5:45 pm - Monday, October 23 2017
Home / Food / Micro Greens, Avocado and Strawberries

 

haligonia.ca_images_obgrabber_2015-04_954609c591

Micro Greens, Avocado and Strawberries

micro green saladMicro greens are sprouting up everywhere (pardon the pun) from local farmers’ markets to specialized food shops.  What are they, you ask?  Think of tiny seedlings bursting into young greens from vegetables and herbs.

  Micro greens are typically one-inch to two-inches in height.  Although little in size, they tout an intense flavor but not as strong as mature greens and herbs.  In restaurants you’ll notice them as a garnish on food.  Are micro greens the same as sprouts?  Nope, they are grown in soil whereas sprouts are produced entirely in water.

Saturday’s are market days for us.  We enjoy the weekly visit, chat to the vendors, and marvel at the talent the farmers’ markets bring to our area.  I bought micro greens from one of our favorite vendors, Off Beet Farm, in the Aldnerney Landing Farmers’ Market.  Jamie and Sarah are sweethearts.  They have their ‘day’ job but their love is with their one acre farm and on the weekend you’ll find them selling what they have been growing…even in the dead of winter their greenhouse churns out micro greens, mushrooms, and salad greens.  Jamie and Sarah are eager to share their farming stories with anyone who listens and we love hearing about their triumphs and teething problems associated with a farm that’s under two years old.

Serves 2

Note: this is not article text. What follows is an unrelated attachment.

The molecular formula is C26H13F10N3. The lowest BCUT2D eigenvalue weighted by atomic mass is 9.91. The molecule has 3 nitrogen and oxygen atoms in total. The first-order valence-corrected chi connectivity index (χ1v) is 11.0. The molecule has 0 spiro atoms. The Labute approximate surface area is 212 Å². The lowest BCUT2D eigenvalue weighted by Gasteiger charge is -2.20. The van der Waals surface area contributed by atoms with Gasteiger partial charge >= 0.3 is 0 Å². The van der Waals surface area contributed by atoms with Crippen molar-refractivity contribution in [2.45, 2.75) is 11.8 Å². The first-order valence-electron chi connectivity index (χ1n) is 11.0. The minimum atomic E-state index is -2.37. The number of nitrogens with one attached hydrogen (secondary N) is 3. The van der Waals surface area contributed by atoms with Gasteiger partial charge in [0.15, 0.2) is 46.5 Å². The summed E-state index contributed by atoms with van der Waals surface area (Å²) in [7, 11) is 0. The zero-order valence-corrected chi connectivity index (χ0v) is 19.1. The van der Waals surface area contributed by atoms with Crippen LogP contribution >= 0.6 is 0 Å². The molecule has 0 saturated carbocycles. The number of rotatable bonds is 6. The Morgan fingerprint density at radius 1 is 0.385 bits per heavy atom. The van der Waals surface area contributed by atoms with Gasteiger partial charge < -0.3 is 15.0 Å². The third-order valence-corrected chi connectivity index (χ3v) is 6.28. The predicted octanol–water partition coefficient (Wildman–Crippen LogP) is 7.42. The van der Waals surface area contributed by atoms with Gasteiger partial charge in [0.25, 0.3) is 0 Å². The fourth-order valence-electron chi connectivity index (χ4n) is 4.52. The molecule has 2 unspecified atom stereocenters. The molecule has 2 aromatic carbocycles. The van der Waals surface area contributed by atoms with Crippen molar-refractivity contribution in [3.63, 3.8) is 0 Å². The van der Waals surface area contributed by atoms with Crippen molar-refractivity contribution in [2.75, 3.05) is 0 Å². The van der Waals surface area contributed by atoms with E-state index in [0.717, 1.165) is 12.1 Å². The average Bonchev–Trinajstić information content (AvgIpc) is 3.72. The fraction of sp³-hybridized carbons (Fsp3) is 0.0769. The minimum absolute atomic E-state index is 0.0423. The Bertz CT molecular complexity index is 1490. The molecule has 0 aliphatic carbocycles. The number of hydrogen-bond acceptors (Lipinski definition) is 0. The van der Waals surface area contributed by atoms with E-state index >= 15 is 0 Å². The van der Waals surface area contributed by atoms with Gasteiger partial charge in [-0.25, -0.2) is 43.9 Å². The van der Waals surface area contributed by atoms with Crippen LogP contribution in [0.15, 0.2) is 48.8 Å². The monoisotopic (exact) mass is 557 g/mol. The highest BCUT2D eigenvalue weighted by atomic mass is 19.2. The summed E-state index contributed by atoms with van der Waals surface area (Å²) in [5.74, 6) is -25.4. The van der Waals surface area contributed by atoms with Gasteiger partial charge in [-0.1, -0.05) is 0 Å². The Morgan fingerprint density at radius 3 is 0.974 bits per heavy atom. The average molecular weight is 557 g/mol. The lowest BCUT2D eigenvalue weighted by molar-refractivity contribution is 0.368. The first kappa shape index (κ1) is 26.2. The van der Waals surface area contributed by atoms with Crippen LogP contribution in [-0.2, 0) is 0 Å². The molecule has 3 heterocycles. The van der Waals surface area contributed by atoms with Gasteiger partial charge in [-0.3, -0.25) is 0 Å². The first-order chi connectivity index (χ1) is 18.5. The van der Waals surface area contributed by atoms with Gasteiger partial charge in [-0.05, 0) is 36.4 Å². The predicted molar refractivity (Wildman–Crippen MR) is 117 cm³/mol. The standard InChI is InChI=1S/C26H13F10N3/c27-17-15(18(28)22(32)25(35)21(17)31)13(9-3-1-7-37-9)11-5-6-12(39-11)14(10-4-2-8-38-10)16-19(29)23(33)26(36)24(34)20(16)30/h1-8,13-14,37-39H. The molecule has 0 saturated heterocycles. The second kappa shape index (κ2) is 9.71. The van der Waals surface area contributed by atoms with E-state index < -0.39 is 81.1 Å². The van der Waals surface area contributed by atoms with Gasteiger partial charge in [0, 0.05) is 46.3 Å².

2 generous handfuls of micro greens
2 to 3 asparagus spears, shaved (use a mandoline or vegetable peeler)
handful of grape tomatoes, quartered
1/2 an avocado, sliced
4 to 6 strawberries, quartered
1 small clove of garlic, minced
sea salt and freshly ground black pepper
extra-virgin olive oil
white balsamic vinegar

micro greensIn a bowl, add shaved asparagus and a splash of white balsamic vinegar. Gently toss to combine and season. Let this sit a few minutes while you prepare the strawberries, tomatoes, garlic, and avocado.

shaved asparagusTo plate, add a handful of micro greens and lightly drizzle with olive oil. Gently toss to combine. Begin building the salad by placing a mound of shaved asparagus on top of the micro greens followed by strawberries, avocado, tomatoes and minced garlic. Add a splash of olive oil, drizzle white balsamic vinegar and season with sea salt and pepper.

microgreen saladThe Culinary Chase’s Note: A light and fresh salad that needs only a whisper of oil and vinegar to make it shine .  Enjoy!

Micro Greens, Avocado and Strawberries
 
Prep time
12 mins

Total time
12 mins

 

Micro greens are typically one-inch to two-inches in height. Although little in size, they pack an intense flavor but not as strong as mature greens and herbs. In restaurants you’ll notice them as a garnish on food. Are micro greens the same as sprouts? Nope, they are grown in soil whereas sprouts are produced entirely in water.
Author: The Culinary Chase
Recipe type: salad
Serves: 2

Ingredients